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Glen Park is one of San Francisco’s most impeccably balanced neighborhoods, with just the right amount of everything to satisfy the essential needs of city dwellers in a suburban oasis.
With the city’s public transportation lines stopping throughout the neighborhood, including its own major Bay Area Rapid Transit (BART) station, residents can reach every corner of the city at a moment’s notice.
A majority of the homes in Glen Park were built prior to the 1920s as development began in the late 19th century. Bungalow-style walk-ups line the hills with newer homes up at the highest points boasting large panoramic windows to take in the views.
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The West Portal neighborhood has set the bar for a suburban experience within a bustling big city. While some people move to San Francisco for the hyper-speed of living, trendy nightclubs, and internationally-famed destination restaurants, it is the lack of these things that make West Portal a gem.
Once you arrive via the Muni streetcar tunnel, the beat of the city slows down a notch to help residents appreciate the highly residential, self-reliant, walkable district. With one main drag down West Portal Avenue, residents have access to a few dozen restaurants, a first-run movie theater, several book stores, hardware stores, jewelry stores, banks, pubs, and toy stores, a number of which have had roots in the neighborhood for decades.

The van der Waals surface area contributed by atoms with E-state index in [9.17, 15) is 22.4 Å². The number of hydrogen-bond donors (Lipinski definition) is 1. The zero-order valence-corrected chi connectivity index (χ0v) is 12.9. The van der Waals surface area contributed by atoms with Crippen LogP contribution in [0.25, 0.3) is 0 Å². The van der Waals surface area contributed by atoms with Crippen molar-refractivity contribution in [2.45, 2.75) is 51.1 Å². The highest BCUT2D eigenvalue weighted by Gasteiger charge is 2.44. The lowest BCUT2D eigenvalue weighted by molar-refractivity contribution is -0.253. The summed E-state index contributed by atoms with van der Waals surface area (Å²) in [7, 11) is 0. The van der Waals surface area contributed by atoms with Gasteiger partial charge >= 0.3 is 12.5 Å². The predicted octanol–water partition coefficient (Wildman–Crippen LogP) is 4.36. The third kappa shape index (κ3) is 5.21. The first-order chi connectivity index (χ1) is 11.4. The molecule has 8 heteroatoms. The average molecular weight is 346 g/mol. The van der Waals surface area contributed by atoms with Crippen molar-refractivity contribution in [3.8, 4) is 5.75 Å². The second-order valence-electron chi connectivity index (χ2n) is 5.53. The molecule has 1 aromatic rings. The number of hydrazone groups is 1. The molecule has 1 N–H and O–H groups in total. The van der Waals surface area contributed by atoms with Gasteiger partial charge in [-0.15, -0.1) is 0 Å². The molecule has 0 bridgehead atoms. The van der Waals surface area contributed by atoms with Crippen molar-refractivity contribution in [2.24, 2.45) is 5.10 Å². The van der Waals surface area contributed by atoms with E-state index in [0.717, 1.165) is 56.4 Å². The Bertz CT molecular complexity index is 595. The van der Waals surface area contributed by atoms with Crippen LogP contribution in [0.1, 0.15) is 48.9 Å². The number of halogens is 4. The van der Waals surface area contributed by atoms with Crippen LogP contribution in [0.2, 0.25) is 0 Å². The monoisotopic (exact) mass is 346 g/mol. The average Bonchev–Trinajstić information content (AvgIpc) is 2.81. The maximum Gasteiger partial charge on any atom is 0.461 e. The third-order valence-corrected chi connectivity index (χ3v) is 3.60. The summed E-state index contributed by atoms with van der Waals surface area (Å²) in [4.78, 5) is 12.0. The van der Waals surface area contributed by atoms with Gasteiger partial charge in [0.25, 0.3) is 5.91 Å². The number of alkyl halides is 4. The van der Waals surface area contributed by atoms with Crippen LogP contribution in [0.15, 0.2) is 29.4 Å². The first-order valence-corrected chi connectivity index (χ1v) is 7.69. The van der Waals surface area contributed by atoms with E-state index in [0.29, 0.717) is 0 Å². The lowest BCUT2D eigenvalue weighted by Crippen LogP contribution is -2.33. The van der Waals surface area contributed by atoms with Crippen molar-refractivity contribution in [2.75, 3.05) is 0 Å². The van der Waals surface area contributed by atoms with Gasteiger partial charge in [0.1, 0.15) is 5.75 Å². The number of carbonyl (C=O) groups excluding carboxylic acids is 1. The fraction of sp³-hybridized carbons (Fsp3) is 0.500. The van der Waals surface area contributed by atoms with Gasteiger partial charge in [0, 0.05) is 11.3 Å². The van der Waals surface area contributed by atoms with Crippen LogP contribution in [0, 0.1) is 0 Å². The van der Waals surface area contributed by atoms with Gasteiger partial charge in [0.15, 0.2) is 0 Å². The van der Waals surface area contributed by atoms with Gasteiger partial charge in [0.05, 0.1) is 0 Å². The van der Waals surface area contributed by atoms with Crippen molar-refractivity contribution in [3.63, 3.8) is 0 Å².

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Burlingame was brought into being by wealthy San Franciscans who wanted more space in a pleasant climate. It is now a community of affluent residents, beautiful homes and more than 18,000 trees that are owned, protected and maintained by the City.
Burlingame’s “Think Green” philosophy has resulted in successful reduction of carbon emissions, water consumption and energy usage. Bicycling and recycling are also important here, and the Burlingame Trolley is free, operating throughout the shopping and dining districts and providing a great alternative transit option. Transportation to the employment hubs of San Francisco and Palo Alto is offered via subway, train and bus as well as nearby freeway connections.